Here are some techniques for writing hooks and some examples:
Description of character:
Most really pretty girls have pretty ugly feet, and so does Mindy Metalman, Lenore notices, all of a sudden. The Broom of the System by David Foster Wallace
Description of setting:
The hottest day of the summer so far was drawing to a close and a drowsy silence lay over the large, square houses of Privet Drive. Harry Potter and the Order of the Phoenix by JK Rowling
Peter crouched over the fire, stirring the embers so that the sparks swarmed up like imps on the rocky walls of hell. Count Karlstein by Phillip Pullman
“I’m going shopping in the village,” George’s mother said to George on Saturday morning. “So be a good boy and don’t get up to mischief.” George’s Marvellous Medicine by Roald Dahl
Ever had the feeling your life’s been flushed down the toilet? The Toilet of Doom by Michael Lawrence
It’s a funny thing about mothers and fathers. Even when their own child is the most disgusting little blister you could ever imagine, they still think that he or she is wonderful. Matilda by Roald Dahl
Here are some other famous examples. Identify which one you like and why.
- Happy families are all alike; every unhappy family is unhappy in its own way. – Leo Tolstoy, Anna Karenina
- It was a bright cold day in April, and the clocks were striking thirteen. – George Orwell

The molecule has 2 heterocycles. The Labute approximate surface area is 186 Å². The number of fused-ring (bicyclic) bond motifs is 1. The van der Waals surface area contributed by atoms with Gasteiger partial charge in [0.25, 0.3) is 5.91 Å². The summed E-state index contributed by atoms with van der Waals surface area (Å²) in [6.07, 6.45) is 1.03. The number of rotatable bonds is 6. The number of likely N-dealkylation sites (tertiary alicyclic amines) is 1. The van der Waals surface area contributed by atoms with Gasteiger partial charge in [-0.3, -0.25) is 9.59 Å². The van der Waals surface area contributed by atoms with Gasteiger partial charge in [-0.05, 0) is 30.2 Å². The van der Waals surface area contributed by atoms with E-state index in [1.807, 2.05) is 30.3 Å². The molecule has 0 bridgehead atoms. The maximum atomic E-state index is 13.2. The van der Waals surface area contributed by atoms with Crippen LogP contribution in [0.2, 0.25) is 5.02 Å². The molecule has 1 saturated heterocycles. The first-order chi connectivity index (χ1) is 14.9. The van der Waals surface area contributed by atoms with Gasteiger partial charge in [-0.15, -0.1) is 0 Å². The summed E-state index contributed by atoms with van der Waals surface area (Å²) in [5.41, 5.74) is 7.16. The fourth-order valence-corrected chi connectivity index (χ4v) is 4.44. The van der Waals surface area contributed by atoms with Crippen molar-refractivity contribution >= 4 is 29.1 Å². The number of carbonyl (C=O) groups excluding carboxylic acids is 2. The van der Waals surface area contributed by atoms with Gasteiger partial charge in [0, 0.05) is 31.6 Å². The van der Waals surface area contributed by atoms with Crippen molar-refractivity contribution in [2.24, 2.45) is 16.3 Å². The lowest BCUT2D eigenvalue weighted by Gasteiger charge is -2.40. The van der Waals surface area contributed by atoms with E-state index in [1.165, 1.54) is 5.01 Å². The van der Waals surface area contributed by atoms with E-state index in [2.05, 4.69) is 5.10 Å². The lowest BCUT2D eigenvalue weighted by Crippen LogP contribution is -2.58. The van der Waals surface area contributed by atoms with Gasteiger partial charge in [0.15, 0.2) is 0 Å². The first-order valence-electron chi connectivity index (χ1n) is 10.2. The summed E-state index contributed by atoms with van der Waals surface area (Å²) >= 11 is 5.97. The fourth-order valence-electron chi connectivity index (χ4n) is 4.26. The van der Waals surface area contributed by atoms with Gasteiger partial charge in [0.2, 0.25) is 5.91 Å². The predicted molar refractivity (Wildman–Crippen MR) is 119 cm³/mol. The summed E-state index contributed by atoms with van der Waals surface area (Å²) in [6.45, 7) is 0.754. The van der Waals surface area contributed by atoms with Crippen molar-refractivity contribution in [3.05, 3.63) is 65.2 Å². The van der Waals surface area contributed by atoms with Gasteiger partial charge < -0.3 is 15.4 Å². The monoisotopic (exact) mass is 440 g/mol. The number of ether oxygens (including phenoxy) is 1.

- Stately, plump Buck Mulligan came from the stairhead, bearing a bowl of lather on which a mirror and a razor lay crossed. – James Joyce, Ulysse
- It was a dark and stormy night; the rain fell in torrents, except at occasional intervals, when it was checked by a violent gust of wind which swept up the streets (for it is in London that our scene lies), rattling along the house-tops, and fiercely agitating the scanty flame of the lamps that struggled against the darkness. – Edward George Bulwer-Lytton, Paul Clifford
- Once an angry man dragged his father along the ground through his own orchard. “Stop!” cried the groaning old man at last, “Stop! I did not drag my father beyond this tree.” – Gertrude Stein, The Making of Americans
- It was the day my grandmother exploded. – Iain M. Banks, The Crow Road
- Miss Brooke had that kind of beauty which seems to be thrown into relief by poor dress. – George Eliot, Middlemarch
- “Take my camel, dear,” said my Aunt Dot, as she climbed down from this animal on her return from High Mass. – Rose Macaulay, The Towers of Trebizond .
- Granted: I am an inmate of a mental hospital; my keeper is watching me, he never lets me out of his sight; there’s a peephole in the door, and my keeper’s eye is the shade of brown that can never see through a blue-eyed type like me. – Gunter Grass, The Tin Drum
May 1st 2013. Our Journey On The Wild River.